As I was putting this piece together, railroad safety was front and center in our 21st-century news media. Two big train derailments, one spewing toxic chemicals in an Ohio town. Who’s to blame? What should be done? How can railroad safety be improved?
I don’t have answers to those questions, but I can tell you about the birthplace of railroad safety—the very first place in America where planners grappled with the problem of train derailments and came up with a strategy to prevent them. It happened right here on the Delmarva Peninsula. As we shall see, that story involves a doomed cow, a repurposed peach basket, and a modern-day cocktail.
A Pioneer in the Railroad Revolution
The Frenchtown New Castle Railroad ran for 16 short miles between a long-gone wharf near the mouth of the Elk River on Maryland’s Upper Eastern Shore and the town of New Castle, Del. on the Delaware River. When the railroad started running in 1831, it was the first-ever line in Delaware and among the first in the country. The nation’s first railroad, the Baltimore and Ohio, was just four years old. A dozen or so other lines had popped up, almost all of them quite short by today’s standards and completely unconnected one from the other.
That Railroad Traveled a Route Thick with History
The Frenchtown New Castle Railroad may have been a groundbreaking innovation, but it followed a path that was already steeped in history. During late colonial times and in the early decades of a new nation, more than half of the U.S. population lived in the Mid-Atlantic region.
But that proximity did not translate into easy travel and trading routes, and the Delmarva Peninsula was partly to blame for that. Overland roads were in dreadful shape, filled with ruts that were more like canyons and vulnerable to flooding every time it rained or snowed.
Boats were much more reliable, and much preferred by travelers and businesses. But the Delmarva Peninsula was in the way. The only all-water route between Philadelphia and other points to the northeast and the young-but-growing metropolises of Baltimore and Washington, DC involved a 300-mile trip around the peninsula—through the Chesapeake Bay, along the Atlantic coast, through the Delaware Bay, and along the Delaware River.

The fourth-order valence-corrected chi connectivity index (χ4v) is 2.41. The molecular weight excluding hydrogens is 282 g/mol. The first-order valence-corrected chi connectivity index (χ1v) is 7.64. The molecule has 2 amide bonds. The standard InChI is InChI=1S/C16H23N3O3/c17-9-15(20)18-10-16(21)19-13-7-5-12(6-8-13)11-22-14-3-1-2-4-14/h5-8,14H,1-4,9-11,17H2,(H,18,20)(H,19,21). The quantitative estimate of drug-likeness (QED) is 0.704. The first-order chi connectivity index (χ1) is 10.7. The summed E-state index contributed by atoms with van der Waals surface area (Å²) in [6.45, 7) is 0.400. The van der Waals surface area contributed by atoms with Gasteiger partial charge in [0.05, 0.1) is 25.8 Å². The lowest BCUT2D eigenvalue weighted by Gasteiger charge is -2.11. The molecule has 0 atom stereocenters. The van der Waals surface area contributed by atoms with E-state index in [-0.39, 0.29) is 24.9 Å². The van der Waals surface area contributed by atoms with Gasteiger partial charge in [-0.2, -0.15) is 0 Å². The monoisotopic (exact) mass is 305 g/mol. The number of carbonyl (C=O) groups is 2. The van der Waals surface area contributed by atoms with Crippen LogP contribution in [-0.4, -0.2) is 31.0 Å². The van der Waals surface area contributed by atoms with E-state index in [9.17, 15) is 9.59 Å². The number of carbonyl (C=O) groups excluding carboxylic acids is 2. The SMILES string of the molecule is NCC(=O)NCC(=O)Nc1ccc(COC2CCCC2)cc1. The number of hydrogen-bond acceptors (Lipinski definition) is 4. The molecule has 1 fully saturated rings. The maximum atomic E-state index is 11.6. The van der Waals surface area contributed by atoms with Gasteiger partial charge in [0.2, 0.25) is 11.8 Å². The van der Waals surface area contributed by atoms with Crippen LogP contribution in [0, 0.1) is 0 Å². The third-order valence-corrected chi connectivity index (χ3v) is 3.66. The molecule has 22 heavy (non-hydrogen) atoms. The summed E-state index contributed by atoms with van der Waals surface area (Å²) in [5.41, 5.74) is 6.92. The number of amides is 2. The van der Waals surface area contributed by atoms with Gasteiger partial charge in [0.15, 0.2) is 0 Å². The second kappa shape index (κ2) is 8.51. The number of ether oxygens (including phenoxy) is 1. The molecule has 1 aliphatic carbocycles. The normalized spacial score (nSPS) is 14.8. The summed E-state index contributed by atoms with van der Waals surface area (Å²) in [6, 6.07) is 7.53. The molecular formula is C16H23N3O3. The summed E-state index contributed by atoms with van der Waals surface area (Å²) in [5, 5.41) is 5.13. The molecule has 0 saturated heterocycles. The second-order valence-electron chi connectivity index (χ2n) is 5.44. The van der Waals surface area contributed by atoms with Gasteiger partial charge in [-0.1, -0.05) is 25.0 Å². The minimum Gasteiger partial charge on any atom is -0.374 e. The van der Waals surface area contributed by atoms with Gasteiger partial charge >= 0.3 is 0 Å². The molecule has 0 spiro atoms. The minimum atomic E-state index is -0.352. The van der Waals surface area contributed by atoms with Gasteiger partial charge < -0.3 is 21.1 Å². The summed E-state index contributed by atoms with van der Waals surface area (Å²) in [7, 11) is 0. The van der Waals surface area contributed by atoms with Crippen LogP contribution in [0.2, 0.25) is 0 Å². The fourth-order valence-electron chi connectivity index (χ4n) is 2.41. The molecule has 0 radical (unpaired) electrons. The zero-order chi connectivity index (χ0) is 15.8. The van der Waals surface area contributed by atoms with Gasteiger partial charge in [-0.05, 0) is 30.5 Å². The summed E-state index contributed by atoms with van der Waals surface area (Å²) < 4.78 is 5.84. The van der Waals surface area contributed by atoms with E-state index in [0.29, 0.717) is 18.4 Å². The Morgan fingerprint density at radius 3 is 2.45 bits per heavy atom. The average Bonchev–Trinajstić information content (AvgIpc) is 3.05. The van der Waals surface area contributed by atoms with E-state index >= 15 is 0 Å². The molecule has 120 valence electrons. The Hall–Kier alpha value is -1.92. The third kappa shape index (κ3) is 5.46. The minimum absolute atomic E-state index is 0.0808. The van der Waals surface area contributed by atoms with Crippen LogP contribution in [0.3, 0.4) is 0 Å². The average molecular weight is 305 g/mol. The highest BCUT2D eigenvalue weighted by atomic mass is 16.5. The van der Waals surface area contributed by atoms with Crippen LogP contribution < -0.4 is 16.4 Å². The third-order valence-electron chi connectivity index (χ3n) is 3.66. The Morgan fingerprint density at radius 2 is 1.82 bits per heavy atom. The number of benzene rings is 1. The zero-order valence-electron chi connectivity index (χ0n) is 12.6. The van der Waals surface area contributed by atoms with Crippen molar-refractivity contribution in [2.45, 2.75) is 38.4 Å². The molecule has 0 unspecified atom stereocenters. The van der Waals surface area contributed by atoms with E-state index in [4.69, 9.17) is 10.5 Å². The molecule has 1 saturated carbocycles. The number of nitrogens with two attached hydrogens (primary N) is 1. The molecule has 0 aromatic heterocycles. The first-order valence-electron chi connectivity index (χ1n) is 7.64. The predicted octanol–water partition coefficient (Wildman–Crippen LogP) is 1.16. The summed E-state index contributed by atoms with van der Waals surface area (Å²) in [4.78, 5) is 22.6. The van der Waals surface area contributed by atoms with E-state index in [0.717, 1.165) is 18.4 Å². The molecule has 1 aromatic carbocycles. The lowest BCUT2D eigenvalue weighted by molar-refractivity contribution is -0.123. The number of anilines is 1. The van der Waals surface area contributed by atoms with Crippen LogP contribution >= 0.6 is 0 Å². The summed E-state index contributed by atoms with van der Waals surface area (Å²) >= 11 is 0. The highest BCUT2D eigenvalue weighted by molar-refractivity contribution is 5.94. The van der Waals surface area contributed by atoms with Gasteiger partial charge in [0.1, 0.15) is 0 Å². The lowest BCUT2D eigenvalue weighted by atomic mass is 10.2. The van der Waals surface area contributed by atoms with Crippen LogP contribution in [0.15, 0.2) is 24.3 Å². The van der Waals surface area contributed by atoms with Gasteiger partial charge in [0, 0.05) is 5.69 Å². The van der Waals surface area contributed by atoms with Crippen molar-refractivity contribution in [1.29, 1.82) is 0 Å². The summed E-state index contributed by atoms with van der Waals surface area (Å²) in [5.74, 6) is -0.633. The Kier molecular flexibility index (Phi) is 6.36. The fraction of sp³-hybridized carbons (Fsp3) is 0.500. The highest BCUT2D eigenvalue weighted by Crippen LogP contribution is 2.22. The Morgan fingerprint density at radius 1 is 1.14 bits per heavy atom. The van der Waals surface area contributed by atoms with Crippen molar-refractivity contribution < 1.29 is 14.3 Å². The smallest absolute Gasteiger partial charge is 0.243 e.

The Frenchtown New Castle route came into being as a solution to this peninsula problem. Folks would travel from Baltimore to Philadelphia by sailing across the Chesapeake Bay to Frenchtown, then disembarking to travel overland on a “turnpike” to New Castle before hopping on another boat for the sail up to Philadelphia.
This alternative saved a ton of time. As a result, scads of VIPs traveled the Frenchtown New Castle Turnpike. One of them, the artist Benjamin Henry Latrobe, memorialized Frenchtown in an 1806 painting titled View from the Packet Wharf at Frenchtown Looking Down Elk Creek showing the Mouth of Pates’ Creek. The work is now in the collection of the Metropolitan Museum of Art in New York City.
During the War of 1812 the British Navy regarded Frenchtown as so important that they burned it to the ground. But the Frenchtown route recovered quickly—and became even more popular when the first commercial steamship to offer regular service across the Chesapeake Bay made it a prime stop. Other steamboat lines soon chose the same route.
In those pre-railroad days of the early 1800s, the overland part of the Frenchtown New Castle route operated in privatized fashion, with passengers paying a fee to a company that was obligated in turn to manage the wagons and coaches used in the journey and to maintain road so that it was relatively free of the ruts and muck that made overland travel elsewhere such a pain.